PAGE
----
We have seen how to use interpolation to approximate values
between points *x*_{1}, ..., *x*_{n},
and in many cases, the error of the approximations of the
points near the center of the *x* values is quite accurate.
However, if we are trying to approximate a value at a value
outside the range of *x* values, the error increases
significantly when using interpolation. However, if model
information is available, for example, that the data is linear,
quadratic, or exponential, we may use least-squares to find
a best-fitting curve. It can be shown that the error associated
with extrapolating a least-squares fitting curve is significantly
less than the error associated with extrapolating an interpolating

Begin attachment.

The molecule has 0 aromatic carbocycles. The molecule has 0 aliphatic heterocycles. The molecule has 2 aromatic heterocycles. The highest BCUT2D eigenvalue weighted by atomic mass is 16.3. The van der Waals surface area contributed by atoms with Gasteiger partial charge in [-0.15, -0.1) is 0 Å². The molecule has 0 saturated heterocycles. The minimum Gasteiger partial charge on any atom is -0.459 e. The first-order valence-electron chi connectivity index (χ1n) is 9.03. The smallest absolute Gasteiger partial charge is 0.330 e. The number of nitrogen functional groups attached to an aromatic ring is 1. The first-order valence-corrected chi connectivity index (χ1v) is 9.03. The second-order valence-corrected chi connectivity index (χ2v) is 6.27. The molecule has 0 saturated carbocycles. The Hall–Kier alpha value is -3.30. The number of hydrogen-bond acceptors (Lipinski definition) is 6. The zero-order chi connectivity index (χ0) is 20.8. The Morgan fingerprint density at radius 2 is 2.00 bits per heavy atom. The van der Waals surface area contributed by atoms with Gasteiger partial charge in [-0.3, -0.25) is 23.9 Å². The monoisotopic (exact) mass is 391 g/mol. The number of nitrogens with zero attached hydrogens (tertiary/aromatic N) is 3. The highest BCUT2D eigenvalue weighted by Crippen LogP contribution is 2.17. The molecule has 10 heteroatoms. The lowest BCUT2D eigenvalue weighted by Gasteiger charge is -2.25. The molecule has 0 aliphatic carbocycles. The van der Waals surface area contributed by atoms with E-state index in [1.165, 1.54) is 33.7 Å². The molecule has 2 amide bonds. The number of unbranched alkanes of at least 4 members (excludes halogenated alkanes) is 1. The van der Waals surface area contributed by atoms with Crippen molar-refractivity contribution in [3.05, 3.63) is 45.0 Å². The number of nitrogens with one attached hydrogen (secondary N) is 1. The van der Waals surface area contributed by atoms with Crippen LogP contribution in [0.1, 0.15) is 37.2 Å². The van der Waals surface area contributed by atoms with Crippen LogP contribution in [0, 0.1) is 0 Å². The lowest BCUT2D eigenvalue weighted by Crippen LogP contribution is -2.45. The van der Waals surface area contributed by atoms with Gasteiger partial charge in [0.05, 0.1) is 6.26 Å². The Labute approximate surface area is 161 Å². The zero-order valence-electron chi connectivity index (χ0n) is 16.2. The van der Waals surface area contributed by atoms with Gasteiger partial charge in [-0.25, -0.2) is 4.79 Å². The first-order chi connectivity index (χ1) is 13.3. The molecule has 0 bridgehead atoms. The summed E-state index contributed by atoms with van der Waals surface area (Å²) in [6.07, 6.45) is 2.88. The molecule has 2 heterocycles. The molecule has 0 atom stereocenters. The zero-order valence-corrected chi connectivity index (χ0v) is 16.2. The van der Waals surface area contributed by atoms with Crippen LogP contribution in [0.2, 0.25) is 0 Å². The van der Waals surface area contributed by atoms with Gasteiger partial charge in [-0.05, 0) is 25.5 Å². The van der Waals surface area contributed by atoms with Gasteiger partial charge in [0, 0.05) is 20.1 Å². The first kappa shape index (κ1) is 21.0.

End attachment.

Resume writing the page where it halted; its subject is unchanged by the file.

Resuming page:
polynomial.

Thus, for example, if you are given the points

and wish to approximate the value at 2.0, then we can do
nothing which may give us a good approximation. If, however,
we are told that this data is linear, then we may find the
least-squares fitting line (y(x) = -0.60830 x + 0.89531), then
we may approximate the value at *x* = 2 by evaluating
this function: y(2) = -0.60830⋅2 + 0.89531 = -0.32130.

The data, the interpolating polynomial (blue), and the least-squares line (red) are shown in Figure 1. The appropriateness of the extrapolating estimator should be apparent.

Figure 1. Extrapolation of exponentially decaying points in Example 4.

If you take nothing else from this topic, remember: **you
cannot use an interpolating polynomial to extrapolate a value**.
To successfully extrapolate data, you must have correct model information,
and if possible, use the data to find a best-fitting curve of
the appropriate form (e.g., linear, exponential) and evaluate the
best-fitting curve on that point.

Copyright ©2005 by Douglas Wilhelm Harder. All rights reserved.